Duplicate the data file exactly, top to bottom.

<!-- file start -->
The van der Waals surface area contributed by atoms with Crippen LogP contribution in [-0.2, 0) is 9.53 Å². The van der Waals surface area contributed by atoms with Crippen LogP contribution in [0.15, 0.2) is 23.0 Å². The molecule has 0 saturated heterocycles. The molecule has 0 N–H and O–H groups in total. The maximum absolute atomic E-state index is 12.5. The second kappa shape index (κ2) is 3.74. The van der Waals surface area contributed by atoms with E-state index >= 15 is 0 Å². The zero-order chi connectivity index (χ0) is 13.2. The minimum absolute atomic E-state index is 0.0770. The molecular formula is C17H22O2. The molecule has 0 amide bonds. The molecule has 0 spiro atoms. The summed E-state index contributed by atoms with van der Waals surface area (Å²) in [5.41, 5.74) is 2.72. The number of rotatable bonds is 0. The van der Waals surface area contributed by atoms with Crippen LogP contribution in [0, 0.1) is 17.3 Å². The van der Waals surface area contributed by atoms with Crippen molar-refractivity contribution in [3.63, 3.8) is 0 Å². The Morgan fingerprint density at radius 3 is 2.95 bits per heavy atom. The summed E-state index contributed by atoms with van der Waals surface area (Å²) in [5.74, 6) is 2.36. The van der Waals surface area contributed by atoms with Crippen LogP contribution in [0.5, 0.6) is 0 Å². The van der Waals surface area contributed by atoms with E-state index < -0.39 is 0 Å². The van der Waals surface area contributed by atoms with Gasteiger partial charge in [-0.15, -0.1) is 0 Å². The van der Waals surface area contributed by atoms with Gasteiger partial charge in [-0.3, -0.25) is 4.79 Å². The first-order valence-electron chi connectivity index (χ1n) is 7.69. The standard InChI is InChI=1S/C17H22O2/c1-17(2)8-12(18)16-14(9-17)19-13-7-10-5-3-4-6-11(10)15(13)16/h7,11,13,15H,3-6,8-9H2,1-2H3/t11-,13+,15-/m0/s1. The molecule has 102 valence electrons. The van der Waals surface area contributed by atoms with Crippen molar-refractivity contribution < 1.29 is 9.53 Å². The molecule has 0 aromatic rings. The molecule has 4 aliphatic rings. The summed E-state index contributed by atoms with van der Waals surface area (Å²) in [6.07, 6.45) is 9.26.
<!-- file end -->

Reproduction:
The van der Waals surface area contributed by atoms with Crippen LogP contribution in [-0.2, 0) is 9.53 Å². The van der Waals surface area contributed by atoms with Crippen LogP contribution in [0.15, 0.2) is 23.0 Å². The molecule has 0 saturated heterocycles. The molecule has 0 N–H and O–H groups in total. The maximum absolute atomic E-state index is 12.5. The second kappa shape index (κ2) is 3.74. The van der Waals surface area contributed by atoms with E-state index >= 15 is 0 Å². The zero-order chi connectivity index (χ0) is 13.2. The minimum absolute atomic E-state index is 0.0770. The molecular formula is C17H22O2. The molecule has 0 amide bonds. The molecule has 0 spiro atoms. The summed E-state index contributed by atoms with van der Waals surface area (Å²) in [5.41, 5.74) is 2.72. The number of rotatable bonds is 0. The van der Waals surface area contributed by atoms with Crippen LogP contribution in [0, 0.1) is 17.3 Å². The van der Waals surface area contributed by atoms with Crippen molar-refractivity contribution in [3.63, 3.8) is 0 Å². The Morgan fingerprint density at radius 3 is 2.95 bits per heavy atom. The summed E-state index contributed by atoms with van der Waals surface area (Å²) in [5.74, 6) is 2.36. The van der Waals surface area contributed by atoms with Crippen LogP contribution in [0.5, 0.6) is 0 Å². The van der Waals surface area contributed by atoms with E-state index < -0.39 is 0 Å². The van der Waals surface area contributed by atoms with Gasteiger partial charge in [-0.15, -0.1) is 0 Å². The van der Waals surface area contributed by atoms with Gasteiger partial charge in [-0.3, -0.25) is 4.79 Å². The first-order valence-electron chi connectivity index (χ1n) is 7.69. The standard InChI is InChI=1S/C17H22O2/c1-17(2)8-12(18)16-14(9-17)19-13-7-10-5-3-4-6-11(10)15(13)16/h7,11,13,15H,3-6,8-9H2,1-2H3/t11-,13+,15-/m0/s1. The molecule has 102 valence electrons. The van der Waals surface area contributed by atoms with Crippen molar-refractivity contribution < 1.29 is 9.53 Å². The molecule has 0 aromatic rings. The molecule has 4 aliphatic rings. The summed E-state index contributed by atoms with van der Waals surface area (Å²) in [6.07, 6.45) is 9.26.